Punctuation in anticipation of the synodal pathway

Punctuation in anticipation of the synodal pathway

Synodal pathway… I am not sure whether that should be followed with an exclamation mark, a question mark or a full stop!

Synodal pathway! (Exclamation mark) That could work. I am prone to overusing exclamation marks and am not quite sure why. I like them. They suggest life, a bit of fun and wonder and, I like to think, engagement. So, I think it could work there. It would be great to think that the synodal pathway would be life giving, that there would be room for fun – the bit of banter over and back until something positive emerges, and certainly there is place in it for wonder: “I wonder what will come of this?”, “I wonder will my voice be heard?”, “I wonder will I find my voice at all?”, “I wonder how open I will be to some of the items raised along the way?”


Wonder, with awe, in God’s presence is numbered as one of the seven-fold gifts so it is certain, it deserves its place on the journey envisaged by the Irish Church at this time. So, the synodal pathway! is through to the next round.

Synodal pathway? (Question mark) This seems to be a given. The question and the questioning, the answer and the answering have to be central to all that, please God, might happen in the coming years. Real questions around life, faith, worship, roles, equality, ministry, reaching out to the lapsed, encouraging the young, affirming the aged and struggling and so much more will have to be asked and revisited. The questions must be carefully prepared, prayed about and asked only if there is an openness to the answers received. Some of the answers will enliven, some will dampen the spirits, others will uplift while still more will confuse. Alongside all of this there may well be anger and frustration too, as some of the answers fall short of what some might hope for. Yes, the question mark most certainly has its place and is through to the next round.

Full Stop

Synodal pathway. (Full stop) Not so sure about that one. I am not sure a “full stop” would serve much purpose. The stop suggests lack of movement, inflexibility, closed minds, hardened hearts and no room for manoeuvre. It suggests an ending before there is even a beginning. “We are not discussing this, full stop” is hardly a good place to start any journey. Certainly, it would be a flawed way to enter a period of discussion and reflection around something as central to our lives as Church, its role and purpose in our lives. So, though it has its place, it seems to me the full stop is not going through to the next round!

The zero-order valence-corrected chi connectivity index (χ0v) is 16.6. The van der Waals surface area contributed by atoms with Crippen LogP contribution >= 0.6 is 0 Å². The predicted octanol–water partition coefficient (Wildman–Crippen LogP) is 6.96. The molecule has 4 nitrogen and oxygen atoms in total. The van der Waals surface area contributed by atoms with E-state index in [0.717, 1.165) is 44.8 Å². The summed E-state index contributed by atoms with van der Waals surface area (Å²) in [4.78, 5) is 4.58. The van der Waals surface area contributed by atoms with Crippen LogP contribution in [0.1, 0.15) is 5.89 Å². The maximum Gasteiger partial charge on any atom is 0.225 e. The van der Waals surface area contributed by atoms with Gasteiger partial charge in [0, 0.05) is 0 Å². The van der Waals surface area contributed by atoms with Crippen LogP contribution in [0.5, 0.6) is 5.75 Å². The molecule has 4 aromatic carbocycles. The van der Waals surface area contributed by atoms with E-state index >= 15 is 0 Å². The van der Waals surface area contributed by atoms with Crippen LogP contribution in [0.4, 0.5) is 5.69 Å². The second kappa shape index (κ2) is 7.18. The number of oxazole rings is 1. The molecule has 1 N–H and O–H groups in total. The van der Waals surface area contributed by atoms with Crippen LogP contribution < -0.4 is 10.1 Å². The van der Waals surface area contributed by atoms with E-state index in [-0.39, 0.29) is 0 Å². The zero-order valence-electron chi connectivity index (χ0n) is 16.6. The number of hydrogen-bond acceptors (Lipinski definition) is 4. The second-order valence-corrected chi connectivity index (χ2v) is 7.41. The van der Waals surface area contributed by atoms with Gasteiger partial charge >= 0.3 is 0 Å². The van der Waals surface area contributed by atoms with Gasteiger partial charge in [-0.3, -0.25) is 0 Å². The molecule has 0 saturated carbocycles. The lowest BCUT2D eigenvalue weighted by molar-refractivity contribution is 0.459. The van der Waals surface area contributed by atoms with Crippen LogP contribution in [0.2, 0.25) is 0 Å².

But … there is always a but! The full stop has merit too. It is about stopping, standing still and assessing where we have been and where we are going. It is about slowing things down, avoiding the rush and taking a breath. Maybe we should call it back before it is too late. Still though, ‘full stop’ is so final. Maybe there are other options open to us. ‘Synodal pathway;’ or ‘Synodal pathway,’ – the semi-colon and the comma know something about the full stop too and the need to take a break, take a moment so that the text does not run away with us or from us. Without closing any doors, they each invite a more measured pace that allows for pausing and reflecting. They, in their turn, allow us to look back at what has gone before and to ease into what is to follow. Yes, the comma, the semi-colon and maybe even the colon, have earned their place and are all through to the next round.

Punctuation is one thing, important and not to be ignored, but persistence will be the key, a willingness to walk slowly, think clearly, listen attentively and speak respectfully will combine to make something real of what could all too easily be a full stop!


Another option…

I heard a story once of a man who was correcting the Leaving Cert English Paper. One student’s script was filled with page after page of text that included no punctuation whatsoever. Each answer began with a capital letter and ended with a full stop with no use of punctuation in between. The final sheet of the answer book was filled with question marks, commas, semi-colons, colons, apostrophes, quotation marks, and any other punctuation mark the student could think of and underneath was written: “Dear examiner please stick these in where needed!”